Lear Corporation, a leading global supplier of automotive seating systems, electrical distribution systems and electronic products, announced this month that lean manufacturing processes have resulted in major productivity improvements and cost savings.
Speaking at the Automotive Manufacturing Solutions (AMS) global conference October 3 in Dearborn, Mich., Tony Coomer, the company’s vice president of Advanced Manufacturing and Continuous Improvement – Seating Systems, said lean manufacturing techniques have been deployed throughout the company’s global manufacturing network.
“Lear’s commitment to ‘Total Lean Behavior’ produces high-quality products more efficiently,” Coomer said, adding that the Lear Manufacturing System (LMS) relies on employee involvement and a commitment to efficient product design. That is imperative since Lear employs 90,000 people at its 236 locations in 33 countries.
Implementation involves a focus on improving:
Lear employees are trained on LMS during a three-week workshop. The training is conducted at all Lear plants by a lean manufacturing leader, and employees receive LMS certification upon successful understanding of LMS principles and validation of model line projects which deploy LMS.
“Our training program is designed to develop synergy between plants, empower people to make changes, and create value for customers and shareholders,” Coomer explained. “It has enabled us to establish a common and consistent lean manufacturing strategy throughout the company.”
Product design is another key element in Lear’s Lean Manufacturing System. Product design teams rely on LMS principles to ensure products can be manufactured in a lean environment. Approximately two-thirds of product costs are locked into the initial design of the product, Coomer noted, so any effort to reduce cost after the initial design stage can only influence the remaining one-third of the product’s overall cost.
At one facility, for example, product design teams incorporating design for lean principles in a model year change realigned workstations, changed production flows and made other assembly line changes to boost productivity.
Additionally, improvements in the workplace environment (or “World Class Housekeeping” practices) have a major impact on productivity, quality, delivery, cost and employee morale. All sustainable improvement flows from this discipline and continuously reveals waste in the company’s manufacturing systems. This element is a lean cornerstone and must be maintained daily in order to maximize manufacturing systems as well as creating a safe work environment.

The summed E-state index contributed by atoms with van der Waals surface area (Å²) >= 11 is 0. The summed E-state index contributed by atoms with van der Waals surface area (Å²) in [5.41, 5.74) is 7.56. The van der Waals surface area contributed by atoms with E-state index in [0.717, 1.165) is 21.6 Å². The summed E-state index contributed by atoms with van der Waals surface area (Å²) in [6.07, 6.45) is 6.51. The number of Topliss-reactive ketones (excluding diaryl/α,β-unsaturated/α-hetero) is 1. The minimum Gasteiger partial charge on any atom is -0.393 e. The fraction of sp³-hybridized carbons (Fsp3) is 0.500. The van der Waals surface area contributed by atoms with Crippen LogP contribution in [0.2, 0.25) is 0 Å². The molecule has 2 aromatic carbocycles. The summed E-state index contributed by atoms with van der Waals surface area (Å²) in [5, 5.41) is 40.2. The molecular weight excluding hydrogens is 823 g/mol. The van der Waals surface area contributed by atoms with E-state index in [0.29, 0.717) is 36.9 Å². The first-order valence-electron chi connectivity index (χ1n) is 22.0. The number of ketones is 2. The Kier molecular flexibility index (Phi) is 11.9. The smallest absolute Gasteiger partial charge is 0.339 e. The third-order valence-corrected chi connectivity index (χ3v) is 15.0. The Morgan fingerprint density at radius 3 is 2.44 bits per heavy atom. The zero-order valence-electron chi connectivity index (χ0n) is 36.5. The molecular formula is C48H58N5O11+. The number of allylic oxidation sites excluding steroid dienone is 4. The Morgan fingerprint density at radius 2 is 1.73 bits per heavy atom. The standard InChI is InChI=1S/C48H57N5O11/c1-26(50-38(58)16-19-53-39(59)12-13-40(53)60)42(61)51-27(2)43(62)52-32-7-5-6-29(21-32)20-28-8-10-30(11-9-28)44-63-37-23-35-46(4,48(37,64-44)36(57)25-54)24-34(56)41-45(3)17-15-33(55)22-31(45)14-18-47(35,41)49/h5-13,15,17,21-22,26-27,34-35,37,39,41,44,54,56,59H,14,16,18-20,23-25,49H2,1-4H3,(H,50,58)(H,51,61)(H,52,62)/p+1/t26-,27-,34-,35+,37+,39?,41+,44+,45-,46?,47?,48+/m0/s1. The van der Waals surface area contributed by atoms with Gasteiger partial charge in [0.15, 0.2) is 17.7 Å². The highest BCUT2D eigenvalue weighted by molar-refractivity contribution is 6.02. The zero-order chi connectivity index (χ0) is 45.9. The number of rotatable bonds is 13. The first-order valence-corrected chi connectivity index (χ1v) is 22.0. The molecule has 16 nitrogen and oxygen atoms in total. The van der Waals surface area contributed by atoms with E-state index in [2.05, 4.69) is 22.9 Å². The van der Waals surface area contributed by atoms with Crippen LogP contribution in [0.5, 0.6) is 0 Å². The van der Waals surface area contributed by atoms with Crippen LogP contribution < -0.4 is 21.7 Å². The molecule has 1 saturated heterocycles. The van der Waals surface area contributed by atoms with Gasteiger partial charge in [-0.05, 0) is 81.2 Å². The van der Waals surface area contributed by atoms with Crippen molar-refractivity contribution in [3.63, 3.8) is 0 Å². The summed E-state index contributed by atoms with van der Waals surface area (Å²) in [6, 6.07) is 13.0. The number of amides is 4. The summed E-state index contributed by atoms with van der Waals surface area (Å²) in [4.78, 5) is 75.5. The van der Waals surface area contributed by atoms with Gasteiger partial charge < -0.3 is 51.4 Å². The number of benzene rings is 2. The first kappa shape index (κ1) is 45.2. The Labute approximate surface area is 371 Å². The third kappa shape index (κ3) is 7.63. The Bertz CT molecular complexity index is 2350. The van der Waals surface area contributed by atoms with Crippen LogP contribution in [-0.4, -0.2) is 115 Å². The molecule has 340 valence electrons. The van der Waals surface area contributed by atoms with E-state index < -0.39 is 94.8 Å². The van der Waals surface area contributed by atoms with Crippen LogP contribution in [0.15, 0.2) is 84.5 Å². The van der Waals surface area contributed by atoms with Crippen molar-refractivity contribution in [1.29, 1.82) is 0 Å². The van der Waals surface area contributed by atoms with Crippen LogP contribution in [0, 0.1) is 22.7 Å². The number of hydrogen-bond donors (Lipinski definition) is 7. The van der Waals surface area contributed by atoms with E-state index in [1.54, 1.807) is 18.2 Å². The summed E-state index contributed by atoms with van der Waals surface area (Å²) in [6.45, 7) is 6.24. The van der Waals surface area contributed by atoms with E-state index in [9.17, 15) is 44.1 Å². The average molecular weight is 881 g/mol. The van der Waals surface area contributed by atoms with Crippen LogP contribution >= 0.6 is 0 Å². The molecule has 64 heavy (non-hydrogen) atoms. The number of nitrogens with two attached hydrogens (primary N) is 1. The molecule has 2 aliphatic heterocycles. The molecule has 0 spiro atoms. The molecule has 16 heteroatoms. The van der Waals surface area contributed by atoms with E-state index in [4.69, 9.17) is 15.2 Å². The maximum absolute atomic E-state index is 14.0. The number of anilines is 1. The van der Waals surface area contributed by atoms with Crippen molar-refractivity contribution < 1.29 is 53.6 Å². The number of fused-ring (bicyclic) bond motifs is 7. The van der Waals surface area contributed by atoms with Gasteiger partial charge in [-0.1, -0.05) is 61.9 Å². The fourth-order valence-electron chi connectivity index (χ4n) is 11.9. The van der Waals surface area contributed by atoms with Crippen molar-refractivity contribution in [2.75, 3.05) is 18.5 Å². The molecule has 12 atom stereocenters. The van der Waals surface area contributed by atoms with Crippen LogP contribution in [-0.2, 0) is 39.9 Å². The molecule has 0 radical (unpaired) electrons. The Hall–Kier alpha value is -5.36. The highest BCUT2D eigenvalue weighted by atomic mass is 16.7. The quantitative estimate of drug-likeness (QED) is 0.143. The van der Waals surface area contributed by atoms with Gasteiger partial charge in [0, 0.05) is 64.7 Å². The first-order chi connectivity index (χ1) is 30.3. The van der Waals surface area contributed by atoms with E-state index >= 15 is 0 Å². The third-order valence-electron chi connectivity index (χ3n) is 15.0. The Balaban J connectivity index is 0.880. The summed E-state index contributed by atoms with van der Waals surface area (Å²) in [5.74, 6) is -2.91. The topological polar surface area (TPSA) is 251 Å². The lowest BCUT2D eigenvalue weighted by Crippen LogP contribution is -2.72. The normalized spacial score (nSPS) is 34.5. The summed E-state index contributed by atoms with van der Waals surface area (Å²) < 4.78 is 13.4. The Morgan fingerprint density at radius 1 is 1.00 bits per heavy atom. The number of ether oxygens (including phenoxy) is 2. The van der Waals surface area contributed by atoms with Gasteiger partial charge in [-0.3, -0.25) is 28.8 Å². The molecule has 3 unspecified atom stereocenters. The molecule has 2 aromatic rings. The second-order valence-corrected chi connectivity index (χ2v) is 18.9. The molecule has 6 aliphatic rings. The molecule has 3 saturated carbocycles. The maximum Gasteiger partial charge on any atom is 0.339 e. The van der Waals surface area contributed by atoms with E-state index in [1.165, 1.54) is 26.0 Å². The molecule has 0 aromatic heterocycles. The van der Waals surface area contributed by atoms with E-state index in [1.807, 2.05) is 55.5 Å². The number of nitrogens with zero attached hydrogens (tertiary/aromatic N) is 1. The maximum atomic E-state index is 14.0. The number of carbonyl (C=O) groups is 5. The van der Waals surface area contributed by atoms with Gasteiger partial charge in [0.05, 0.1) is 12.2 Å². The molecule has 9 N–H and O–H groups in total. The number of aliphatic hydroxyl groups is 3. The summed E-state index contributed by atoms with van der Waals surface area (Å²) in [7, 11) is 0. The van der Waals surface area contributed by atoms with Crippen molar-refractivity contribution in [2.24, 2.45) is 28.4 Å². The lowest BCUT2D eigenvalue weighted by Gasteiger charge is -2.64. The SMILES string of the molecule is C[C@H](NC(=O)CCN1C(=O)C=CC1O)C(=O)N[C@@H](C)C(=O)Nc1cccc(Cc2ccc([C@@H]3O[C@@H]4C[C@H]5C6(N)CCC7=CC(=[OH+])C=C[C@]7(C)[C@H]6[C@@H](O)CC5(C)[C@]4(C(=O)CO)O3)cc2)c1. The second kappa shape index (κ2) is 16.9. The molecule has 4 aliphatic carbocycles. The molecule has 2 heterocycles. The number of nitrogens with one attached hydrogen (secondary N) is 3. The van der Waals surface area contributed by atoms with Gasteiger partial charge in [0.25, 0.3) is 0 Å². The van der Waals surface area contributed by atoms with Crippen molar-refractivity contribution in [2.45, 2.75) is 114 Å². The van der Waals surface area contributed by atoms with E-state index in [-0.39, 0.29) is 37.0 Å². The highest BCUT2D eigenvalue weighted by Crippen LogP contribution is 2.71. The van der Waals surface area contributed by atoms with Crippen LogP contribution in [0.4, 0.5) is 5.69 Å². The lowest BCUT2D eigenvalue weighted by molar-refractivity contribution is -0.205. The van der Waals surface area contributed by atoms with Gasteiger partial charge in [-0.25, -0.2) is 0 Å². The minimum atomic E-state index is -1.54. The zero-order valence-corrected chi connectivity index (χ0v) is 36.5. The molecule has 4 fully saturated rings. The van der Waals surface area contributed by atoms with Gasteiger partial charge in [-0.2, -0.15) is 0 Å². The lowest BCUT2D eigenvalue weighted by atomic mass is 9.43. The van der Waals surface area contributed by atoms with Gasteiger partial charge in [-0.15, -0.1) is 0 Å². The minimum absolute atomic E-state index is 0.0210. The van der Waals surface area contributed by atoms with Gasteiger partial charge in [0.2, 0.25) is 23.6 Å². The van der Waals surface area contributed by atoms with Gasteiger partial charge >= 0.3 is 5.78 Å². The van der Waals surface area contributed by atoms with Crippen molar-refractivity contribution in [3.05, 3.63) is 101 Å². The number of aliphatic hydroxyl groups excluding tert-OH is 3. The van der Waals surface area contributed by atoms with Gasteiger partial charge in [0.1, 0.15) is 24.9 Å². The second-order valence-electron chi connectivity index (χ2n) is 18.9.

Coomer said that Lear’s focus on “quality at the source” ensures that problems are dealt with at workstations within each plant, preventing them from reaching Lear’s customers. Process changes have reduced cycle time at workstations and improved quality throughout Lear’s manufacturing environment, triggering, in some cases, significant decreases in defects.
Plant layout also plays an important role in Lear’s approach to lean manufacturing. Lear uses value stream mapping (VSM) to understand work flow and identify waste. In addition, extended VSM allows Lear to eliminate waste from the entire value stream – from supplier to customer. VSM encompasses items such as freight costs, inventory controls and production changes.
Attention to packaging, material flow and storage systems is another important cornerstone of Lear’s Lean Manufacturing System. By reducing unnecessary corrugated pads used to ship certain back panels, Lear reduced shipping costs for the panels by more than 30 percent. By switching from “expendable” to reusable containers for some metal parts, the company realized a first-year package cost reduction of nearly 40 percent and a program package-cost reduction of even more at one factory.
“Lean manufacturing creates value for the customer with a minimum amount of waste and a maximum degree of quality,” Coomer said. “The Lear Manufacturing System benefits our customers, our suppliers and the company itself.”